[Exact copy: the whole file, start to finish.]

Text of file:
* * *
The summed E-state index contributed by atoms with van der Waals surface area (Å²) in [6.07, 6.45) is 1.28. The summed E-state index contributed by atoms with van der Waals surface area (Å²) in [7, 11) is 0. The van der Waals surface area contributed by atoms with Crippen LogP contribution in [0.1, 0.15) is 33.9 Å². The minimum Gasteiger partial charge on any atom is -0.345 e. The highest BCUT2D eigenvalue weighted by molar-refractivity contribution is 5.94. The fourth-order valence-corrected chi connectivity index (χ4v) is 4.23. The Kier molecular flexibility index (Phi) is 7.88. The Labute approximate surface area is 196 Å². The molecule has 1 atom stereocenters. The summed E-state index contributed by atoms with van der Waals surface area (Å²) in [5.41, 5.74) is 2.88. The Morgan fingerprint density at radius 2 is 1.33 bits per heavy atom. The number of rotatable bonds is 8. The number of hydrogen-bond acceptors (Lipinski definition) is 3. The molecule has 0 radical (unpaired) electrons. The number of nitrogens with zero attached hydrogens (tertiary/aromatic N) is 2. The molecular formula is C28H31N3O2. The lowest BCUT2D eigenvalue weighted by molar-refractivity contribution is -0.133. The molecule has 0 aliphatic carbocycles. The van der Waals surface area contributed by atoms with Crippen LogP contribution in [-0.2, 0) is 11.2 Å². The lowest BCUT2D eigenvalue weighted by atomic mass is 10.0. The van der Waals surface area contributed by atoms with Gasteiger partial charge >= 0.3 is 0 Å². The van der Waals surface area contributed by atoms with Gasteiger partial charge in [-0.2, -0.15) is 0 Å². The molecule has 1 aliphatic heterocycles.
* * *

The summed E-state index contributed by atoms with van der Waals surface area (Å²) in [6.07, 6.45) is 1.28. The summed E-state index contributed by atoms with van der Waals surface area (Å²) in [7, 11) is 0. The van der Waals surface area contributed by atoms with Crippen LogP contribution in [0.1, 0.15) is 33.9 Å². The minimum Gasteiger partial charge on any atom is -0.345 e. The highest BCUT2D eigenvalue weighted by molar-refractivity contribution is 5.94. The fourth-order valence-corrected chi connectivity index (χ4v) is 4.23. The Kier molecular flexibility index (Phi) is 7.88. The Labute approximate surface area is 196 Å². The molecule has 1 atom stereocenters. The summed E-state index contributed by atoms with van der Waals surface area (Å²) in [5.41, 5.74) is 2.88. The Morgan fingerprint density at radius 2 is 1.33 bits per heavy atom. The number of rotatable bonds is 8. The number of hydrogen-bond acceptors (Lipinski definition) is 3. The molecule has 0 radical (unpaired) electrons. The number of nitrogens with zero attached hydrogens (tertiary/aromatic N) is 2. The molecular formula is C28H31N3O2. The lowest BCUT2D eigenvalue weighted by molar-refractivity contribution is -0.133. The molecule has 0 aliphatic carbocycles. The van der Waals surface area contributed by atoms with Crippen LogP contribution in [-0.2, 0) is 11.2 Å². The lowest BCUT2D eigenvalue weighted by atomic mass is 10.0. The van der Waals surface area contributed by atoms with Gasteiger partial charge >= 0.3 is 0 Å². The van der Waals surface area contributed by atoms with Gasteiger partial charge in [-0.2, -0.15) is 0 Å². The molecule has 1 aliphatic heterocycles.